doktadoom

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So, have any MCAT instructors taken the MCAT after teaching the class?

Did your score go up by much?

Were your students there? Was it wierd?

Thanks!
 

QofQuimica

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So, have any MCAT instructors taken the MCAT after teaching the class?

Did your score go up by much?

Were your students there? Was it wierd?

Thanks!
I did. My score went up nine points from a 34 to a 43. Some of my students were there at the test center with me. I warned them ahead of time that I'd be taking the test with them so they wouldn't freak out, so no, it wasn't too weird. Most were pretty supportive. :)
 

doktadoom

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Didn't you teach for Kaplan?

What resources of theirs did you use and which ones did you find helpful?

I am trying to think of a way to break it to the kids without sounding like a douche or making them loose faith in me. Any suggestions would be appreciated!
 

QofQuimica

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Didn't you teach for Kaplan?

What resources of theirs did you use and which ones did you find helpful?

I am trying to think of a way to break it to the kids without sounding like a douche or making them loose faith in me. Any suggestions would be appreciated!
Yes, I teach for Kaplan. Do you teach for them too? I used the online curriculum. I suggest that you do the assignments for your weak areas (physics and physio for me) and take the five full lengths. If you're an instructor, then you already know the science and strategies, but you've got to put in the time to practice just like everyone else.

Be honest with your students. I told them that I had decided to go to med school after I finished grad school, my old scores had expired, and I had to take the MCAT again. A couple made snarky remarks about how I'd ruin the curve, but most of them thought it was cool and wished me luck. And I absolutely forbid any of them from talking to me about test questions during the breaks. :)
 
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DrVanNostran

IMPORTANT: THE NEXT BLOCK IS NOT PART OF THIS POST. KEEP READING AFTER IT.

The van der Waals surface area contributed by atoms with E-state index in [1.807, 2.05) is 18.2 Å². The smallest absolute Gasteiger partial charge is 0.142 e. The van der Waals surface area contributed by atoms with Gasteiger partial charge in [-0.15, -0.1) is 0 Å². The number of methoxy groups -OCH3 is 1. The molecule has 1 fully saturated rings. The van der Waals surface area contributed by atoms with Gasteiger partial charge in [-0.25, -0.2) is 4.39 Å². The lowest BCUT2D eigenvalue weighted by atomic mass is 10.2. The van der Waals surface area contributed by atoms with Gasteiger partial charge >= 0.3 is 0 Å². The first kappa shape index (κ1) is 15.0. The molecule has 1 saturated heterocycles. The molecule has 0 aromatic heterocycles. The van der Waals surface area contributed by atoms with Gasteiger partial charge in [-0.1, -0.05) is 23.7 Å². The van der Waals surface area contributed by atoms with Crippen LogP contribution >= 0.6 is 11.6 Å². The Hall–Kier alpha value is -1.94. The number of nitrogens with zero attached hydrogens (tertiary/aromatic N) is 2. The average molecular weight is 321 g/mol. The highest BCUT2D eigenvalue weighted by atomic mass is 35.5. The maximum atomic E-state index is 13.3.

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Yes, I teach for Kaplan. Do you teach for them too? I used the online curriculum. I suggest that you do the assignments for your weak areas (physics and physio for me) and take the five full lengths. If you're an instructor, then you already know the science and strategies, but you've got to put in the time to practice just like everyone else.

Be honest with your students. I told them that I had decided to go to med school after I finished grad school, my old scores had expired, and I had to take the MCAT again. A couple made snarky remarks about how I'd ruin the curve, but most of them thought it was cool and wished me luck. And I absolutely forbid any of them from talking to me about test questions during the breaks. :)


Wow, I never knew that Q. I am teach TPR right now, (all the sciences) and am thinking about retaking this summer. Do you think you improved so much because conceptually you understood everything better or was it just more practice?
 

QofQuimica

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Wow, I never knew that Q. I am teach TPR right now, (all the sciences) and am thinking about retaking this summer. Do you think you improved so much because conceptually you understood everything better or was it just more practice?
I think it's because the second time around, I took the test seriously and really studied. It's amazing how much better you do on tests when you study for them. :p
 

Mark84

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Yea I was going to ask you the same question about verbal. I can consistently score 10-11, but was looking for advice on how score higher. I am taking a Kaplan course right now, and honestly don't like the all the annotations they recommend for the verbal section. Did you use the Kaplan method?
 

IckeyShuffle

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I did. My score went up nine points from a 34 to a 43. Some of my students were there at the test center with me. I warned them ahead of time that I'd be taking the test with them so they wouldn't freak out, so no, it wasn't too weird. Most were pretty supportive. :)

retake with a 34?!?! :eek: btw, i dont believe you didnt study and got a 34. how is that possible?
 

QofQuimica

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Obviously your ehhhmmm BRILLIANT! But other than your natural abilities Q, how did your prepare for verbal?
I wouldn't say I'm brilliant....maybe an idiot savant at best. :p

The only thing you can do for VR is to read difficult prose and practice doing passages. There's nothing to study; you have to practice consistently over a period of several months if you want to get good at VR. It's not a coincidence that humanities majors tend to do really well on the MCAT. Have you ever met a philosophy major who didn't like analzying an argument to death??? ;)
 

QofQuimica

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Yea I was going to ask you the same question about verbal. I can consistently score 10-11, but was looking for advice on how score higher. I am taking a Kaplan course right now, and honestly don't like the all the annotations they recommend for the verbal section. Did you use the Kaplan method?
If you're asking me, yes.
 

QofQuimica

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retake with a 34?!?! :eek: btw, i dont believe you didnt study and got a 34. how is that possible?
I had to retake, hon. The med schools won't accept a ten-year-old MCAT score. Believe me that if I could have used my old score, I would have! The only thing worse than taking the MCAT once is taking it again. :rolleyes: